Spring has sunk into high summer. Days of hot sunshine and sneezes, the air thick with pollen and a rapidly expanding grasshopper orchestra.
My time has been stretched. A new issue of Fallon’s Angler has been tied up and released, a sample chapter for a potential project picked at and almost certainly over-scrutinised.
A new fishing season took me back to Waller’s Haven with Chris, Garrett, Nick and Martin. There we retrod the banks where Nick had filmed Chris 12 months earlier, only this time there was no camera equipment so Nick was able to show us all how it should be done. Something he managed rather well.
I have not walked as much as I would like, and more importantly, not spent enough time being. As a result, I found my mood somewhat heavy at a time when it ought to be somewhere perkier.
We are fortunate though, to have a microcosm of paradise right on our doorstep. The garden is even more wild than usual (a bumble bee nest in the lawn-mower has aided that end), and the small spill of meadow that sits fifty yards or so from our gate has been left to flourish.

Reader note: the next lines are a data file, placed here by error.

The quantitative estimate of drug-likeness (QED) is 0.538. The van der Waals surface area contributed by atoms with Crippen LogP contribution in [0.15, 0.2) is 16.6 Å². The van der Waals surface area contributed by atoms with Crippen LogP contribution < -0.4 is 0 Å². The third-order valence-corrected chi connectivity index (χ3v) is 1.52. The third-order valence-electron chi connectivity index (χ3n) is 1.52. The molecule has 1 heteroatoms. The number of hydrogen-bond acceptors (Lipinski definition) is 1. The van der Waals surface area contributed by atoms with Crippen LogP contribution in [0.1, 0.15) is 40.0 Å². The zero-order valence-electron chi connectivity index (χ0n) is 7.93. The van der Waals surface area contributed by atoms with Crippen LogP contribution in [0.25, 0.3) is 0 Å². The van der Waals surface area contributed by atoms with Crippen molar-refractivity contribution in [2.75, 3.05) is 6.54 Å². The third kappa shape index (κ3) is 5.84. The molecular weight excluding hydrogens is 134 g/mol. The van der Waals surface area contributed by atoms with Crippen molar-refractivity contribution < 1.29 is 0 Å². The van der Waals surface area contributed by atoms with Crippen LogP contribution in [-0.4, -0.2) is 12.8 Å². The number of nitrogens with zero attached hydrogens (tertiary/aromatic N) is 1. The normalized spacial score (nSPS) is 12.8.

The grass pollen that so often sees me suffer does also bring a strong flight of butterflies, and after a disappointing spring, it is a relief to see a decent summer flutter. Meadow browns and marbled whites are currently competing in terms of number, but there are ringlets, small and large skippers, small heath, and even a small tortoiseshell – only the second I have seen here this year.
A brown argus was a new species for the ‘patch’, and cinnabar, six-spot burnet and hummingbird-hawks are showing well on behalf of the day-flying moths. We seem to spend half the day opening windows to let hornets and yellow underwings back outside, while the bigger, female grass snakes are making the most of the heat, sloughing (48 inches the longest skin so far) and basking as they grow with gravidity.
Sometimes, a few steps is all we need to make.